Finalmente Pura Vida!

Trip Start Oct 01, 2011
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Trip End Ongoing


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Where I stayed
La Posada Inn
What I did
La Fortuna Waterfall
La Fortuna River

Flag of Costa Rica  , Province of Guanacaste,
Saturday, November 5, 2011

Pura vida is the way of life in Costa Rica. It means pure life and describes their cultural philosophy of enjoying life to the fullest. We have been doing just that. After just one night in San Jose (the capital) we made our way to La Fortuna. We were in search of adventure and swimming holes.

La Fortuna, Cost Rica
La Fortuna is most definitely worth the visit. The cost from San Jose to La Fortuna was ~8USD. We climbed through the  mountains surrounded by rich rainforest foliage and fruit trees. Reading through our guide book we knew that Volcan Arenal was the main attraction of this area, along with the hot spring that abound nearby. We checked into a very comfortable hostel called La Posada Inn. It was a great place with a tranquil garden where you could sit in the open kitchen and admire the beauty of trees, ants, beetles and fruit trees.

Rodrigo and I walked  with Elaine (a friendly woman who worked at the hostel) to the River of La Fortuna. It was a crystal clear river off the road lined by rainforest and cradled between boulders that created several waterfalls and a distinct swimming hole all on the backdrop of Volcan Arenal. Right in the middle of the hole hangs a rope tied 6 meters in a tree. Locals come to this spot to swim in the middle of the day when the sun is the hottest. People take turns climbing, swinging and jumping into the picturesque swimming hole. On the boulders young men simultaneously hang lines in the waterfall to take home the catch of the day. We each jumped and explored the boulders up and around the waterfall. The sun shined in through the canopy of the rainforest warming the rocks and our pale Alaskan skin. All afternoon we played and even made a friend.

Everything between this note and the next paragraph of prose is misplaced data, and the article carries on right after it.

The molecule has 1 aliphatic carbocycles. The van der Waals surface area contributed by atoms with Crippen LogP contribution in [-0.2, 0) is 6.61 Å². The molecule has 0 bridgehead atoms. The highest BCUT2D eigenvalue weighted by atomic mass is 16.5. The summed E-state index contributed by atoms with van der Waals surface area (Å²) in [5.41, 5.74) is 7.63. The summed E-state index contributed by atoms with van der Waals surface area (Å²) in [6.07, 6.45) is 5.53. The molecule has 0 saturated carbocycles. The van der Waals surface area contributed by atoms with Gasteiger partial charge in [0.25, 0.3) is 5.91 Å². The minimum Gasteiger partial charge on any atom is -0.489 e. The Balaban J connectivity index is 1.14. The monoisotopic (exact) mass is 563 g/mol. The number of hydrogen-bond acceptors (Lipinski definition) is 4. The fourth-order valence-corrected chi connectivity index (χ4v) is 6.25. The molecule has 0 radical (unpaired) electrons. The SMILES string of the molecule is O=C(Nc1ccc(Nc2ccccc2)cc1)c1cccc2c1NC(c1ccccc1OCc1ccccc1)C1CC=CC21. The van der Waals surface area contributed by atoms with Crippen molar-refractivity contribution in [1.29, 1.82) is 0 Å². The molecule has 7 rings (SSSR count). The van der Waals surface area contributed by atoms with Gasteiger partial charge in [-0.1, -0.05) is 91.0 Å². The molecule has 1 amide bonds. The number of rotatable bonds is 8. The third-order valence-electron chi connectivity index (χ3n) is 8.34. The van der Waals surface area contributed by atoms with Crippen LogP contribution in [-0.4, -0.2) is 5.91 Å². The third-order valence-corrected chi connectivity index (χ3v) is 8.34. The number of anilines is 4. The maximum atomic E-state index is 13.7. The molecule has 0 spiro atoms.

Emanuel was born in La Fortuna. He knew the entire place like one knows their old home stomping ground. He took us on a walk through the forest we saw 3 different frog species, ate from a guava tree, saw horses and admired the intricate green and wood architecture of the rainforest. This place was exactly what we needed to start our adventure and ended up being our favourite.

Zipline Canopy Tour, La Fortuna
We couldn't pass up swinging across meters of cable high through the Costa Rican canopy. We signed up on an impulse for a good price with Parque Ecologico La Fortuna. The company was professional and I felt safe throughout the adventure. We climbed for 20 minutes via tractor and walked 10 more minutes to reach the first platform. There were 12 cables strung through the park with minimal disturbance to the wildlife. We were hooked on one by one onto each cable high up in the canopy and as we laid back with our legs up we jetted across the cable with birds eye view of the mountain sides, forest canopy and the very breath taking La Fortuna Waterfall. I heard one of the girls say she understands more what it is like to be a bird. I felt the same way.

The longest cable was 980m in length you had to make sure you did not brake (brake was a simple leather mitten which you held onto the cable with and pulled to stop) or you could stop without reaching the other platform. If this did happen you would have to climb (think of scenes from cliffhanger). Rodrigo had no problem slowing down because of course the more you weigh the faster you go. I slowed down a fair bit but never to a complete stop although I kind of wanted to. On the second to last cable the sky closed up and poured tropical rain down. We knew it would be harder to stop. The drops of water at the fast speed as we flew through the air hurt my face and I had to close my eyes. It reminded me of the bike tour during the rainy days in the North West USA when we soared down hill blinded by water droplets.